Center for the Study of Upper Midwestern Cultures Friends Newsletter, Vo. 1, No. 2, Fall 2003

Iowa Roots continued

Photo: Dominic Rizzuti, born and reared in southern Italy, learned his craft by handing around the blacksmith’s shop, where they shoed horses and donkeys and sharpened tools for farmers.
Dominic Rizzuti, born and reared in southern Italy, learned his craft by hanging around the blacksmith’s shop, where they shoed horses and donkeys and sharpened tools for farmers.

Once the editing was done, it was our turn again. Jill Hermann, the web designer for the Iowa Department of Cultural Affairs developed the Iowa Roots website. Photos needed to be added, and years of archiving slides paid off, as did those seemingly thankless hours of writing artists’ bios for NEA grants, festival programs, and the like. Interns, volunteers, and support staff did the first round of transcripts, and all interviewees were sent their bios and transcripts for final approval before we put them on the website.

DCA and WOI staff also met before the website was developed to determine the best time to launch the series and the website. A group of very kind colleagues graciously provided critiques on the website before it was launched. Finally, everything was done. The press releases were sent out, and information also appeared in the Iowa Arts Council's newsletter and WOI’s newsletter.

Feedback from the interviewees and their communities has been totally positive. Those who’ve been documented have had a positive experience, and they are thrilled to have the publicity. In some ways, this experience has been like a miniature version of Iowa’s sesquicentennial folklife festival. But I also believe the radio project has been positive because we have not rushed the process, and because everyone involved in it, including the tradition bearers, has been involved in the planning and implementation. We’ve taken care to make sure we have permission to include contact information (and note that some bios do not include it).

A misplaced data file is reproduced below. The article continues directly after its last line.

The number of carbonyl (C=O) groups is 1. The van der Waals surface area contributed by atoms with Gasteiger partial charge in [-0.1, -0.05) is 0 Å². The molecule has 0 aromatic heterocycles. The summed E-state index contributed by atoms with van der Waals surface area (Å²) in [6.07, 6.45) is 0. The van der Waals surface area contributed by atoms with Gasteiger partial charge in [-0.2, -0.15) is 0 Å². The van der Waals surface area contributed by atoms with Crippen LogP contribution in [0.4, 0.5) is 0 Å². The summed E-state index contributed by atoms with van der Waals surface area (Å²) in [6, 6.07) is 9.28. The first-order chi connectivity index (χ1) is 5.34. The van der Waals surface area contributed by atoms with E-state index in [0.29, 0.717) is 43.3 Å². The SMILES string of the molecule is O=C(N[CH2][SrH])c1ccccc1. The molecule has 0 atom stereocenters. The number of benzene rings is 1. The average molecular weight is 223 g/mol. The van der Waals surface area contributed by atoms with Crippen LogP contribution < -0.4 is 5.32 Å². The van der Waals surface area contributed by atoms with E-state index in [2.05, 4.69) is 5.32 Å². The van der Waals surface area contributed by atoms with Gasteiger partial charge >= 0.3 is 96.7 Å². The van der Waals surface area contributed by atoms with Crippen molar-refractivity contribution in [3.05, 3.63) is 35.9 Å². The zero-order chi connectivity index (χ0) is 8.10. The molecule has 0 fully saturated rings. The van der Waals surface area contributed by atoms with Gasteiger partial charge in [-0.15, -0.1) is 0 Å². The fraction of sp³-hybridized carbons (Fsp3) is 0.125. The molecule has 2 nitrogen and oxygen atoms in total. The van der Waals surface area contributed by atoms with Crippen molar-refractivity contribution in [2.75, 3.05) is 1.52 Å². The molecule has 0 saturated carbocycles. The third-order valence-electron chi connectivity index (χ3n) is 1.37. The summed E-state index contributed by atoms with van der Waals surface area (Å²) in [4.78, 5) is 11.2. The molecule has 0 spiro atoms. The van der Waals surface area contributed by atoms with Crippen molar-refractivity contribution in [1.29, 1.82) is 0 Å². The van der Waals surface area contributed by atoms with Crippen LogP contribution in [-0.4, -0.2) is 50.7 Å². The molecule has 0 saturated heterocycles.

We are now done recording the interviews for the second series, and Curt is busily editing. I’ve started compiling the biographies and lining up transcribers. I continue to select photos, and I’m still rounding up language translations for several of the first series. This is definitely a work in progress, and we’re hoping to add curriculum material sometime in the next several months—an idea we stole shamelessly from the Wisconsin Folks website.

The next set of thirteen interviews and the companion website will be ready the second week in October. On our play list schedule are BBQ restaurant owner George Battle of Ames, several members of the Amana Colonies, rug weaver Dorothy Trumpold, quilter Caroline Trumpold, teacher and artist Gordon Kellenberger, tinsmith Bill Metz, broom maker Joanna Schanz, the African-American gospel group Psalms of Cedar Rapids, Eastern Iowa old-time fiddler Guy Drollinger, father-daughter folklorico dancers and teachers Arnulfo & Karina Camarillo, Norwegian cook Eunice Stoen of Decorah and her farmer/hunter husband Wilbur Stoen, and Norwegian wood carver Harley Refsal, also of Decorah.

Rachelle H. Saltzman, Ph.D., is the Folklife Coordinator for the Iowa Department of Cultural Affairs.

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Last updated: August 11, 2003